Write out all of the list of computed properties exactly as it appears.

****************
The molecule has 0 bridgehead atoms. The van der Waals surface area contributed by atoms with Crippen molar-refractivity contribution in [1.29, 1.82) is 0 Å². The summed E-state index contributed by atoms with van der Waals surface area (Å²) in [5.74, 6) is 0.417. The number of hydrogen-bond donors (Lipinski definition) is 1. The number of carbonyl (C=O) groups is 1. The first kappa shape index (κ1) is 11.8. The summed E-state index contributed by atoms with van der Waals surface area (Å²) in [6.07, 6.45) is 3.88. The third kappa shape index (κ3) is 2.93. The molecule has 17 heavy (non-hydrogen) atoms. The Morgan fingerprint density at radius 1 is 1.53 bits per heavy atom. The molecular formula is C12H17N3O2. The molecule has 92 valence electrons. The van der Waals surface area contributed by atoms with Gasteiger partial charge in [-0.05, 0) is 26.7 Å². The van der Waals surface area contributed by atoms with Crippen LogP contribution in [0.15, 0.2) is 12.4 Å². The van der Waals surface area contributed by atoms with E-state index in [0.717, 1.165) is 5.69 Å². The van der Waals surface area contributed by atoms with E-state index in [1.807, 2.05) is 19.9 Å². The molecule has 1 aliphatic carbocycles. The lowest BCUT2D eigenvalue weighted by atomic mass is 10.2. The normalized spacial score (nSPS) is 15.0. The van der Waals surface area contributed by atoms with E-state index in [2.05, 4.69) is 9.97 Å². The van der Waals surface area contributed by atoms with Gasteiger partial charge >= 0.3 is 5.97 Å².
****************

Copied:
The molecule has 0 bridgehead atoms. The van der Waals surface area contributed by atoms with Crippen molar-refractivity contribution in [1.29, 1.82) is 0 Å². The summed E-state index contributed by atoms with van der Waals surface area (Å²) in [5.74, 6) is 0.417. The number of hydrogen-bond donors (Lipinski definition) is 1. The number of carbonyl (C=O) groups is 1. The first kappa shape index (κ1) is 11.8. The summed E-state index contributed by atoms with van der Waals surface area (Å²) in [6.07, 6.45) is 3.88. The third kappa shape index (κ3) is 2.93. The molecule has 17 heavy (non-hydrogen) atoms. The Morgan fingerprint density at radius 1 is 1.53 bits per heavy atom. The molecular formula is C12H17N3O2. The molecule has 92 valence electrons. The van der Waals surface area contributed by atoms with Gasteiger partial charge in [-0.05, 0) is 26.7 Å². The van der Waals surface area contributed by atoms with Crippen LogP contribution in [0.15, 0.2) is 12.4 Å². The van der Waals surface area contributed by atoms with E-state index in [0.717, 1.165) is 5.69 Å². The van der Waals surface area contributed by atoms with E-state index in [1.807, 2.05) is 19.9 Å². The molecule has 1 aliphatic carbocycles. The lowest BCUT2D eigenvalue weighted by atomic mass is 10.2. The normalized spacial score (nSPS) is 15.0. The van der Waals surface area contributed by atoms with E-state index in [2.05, 4.69) is 9.97 Å². The van der Waals surface area contributed by atoms with Gasteiger partial charge >= 0.3 is 5.97 Å².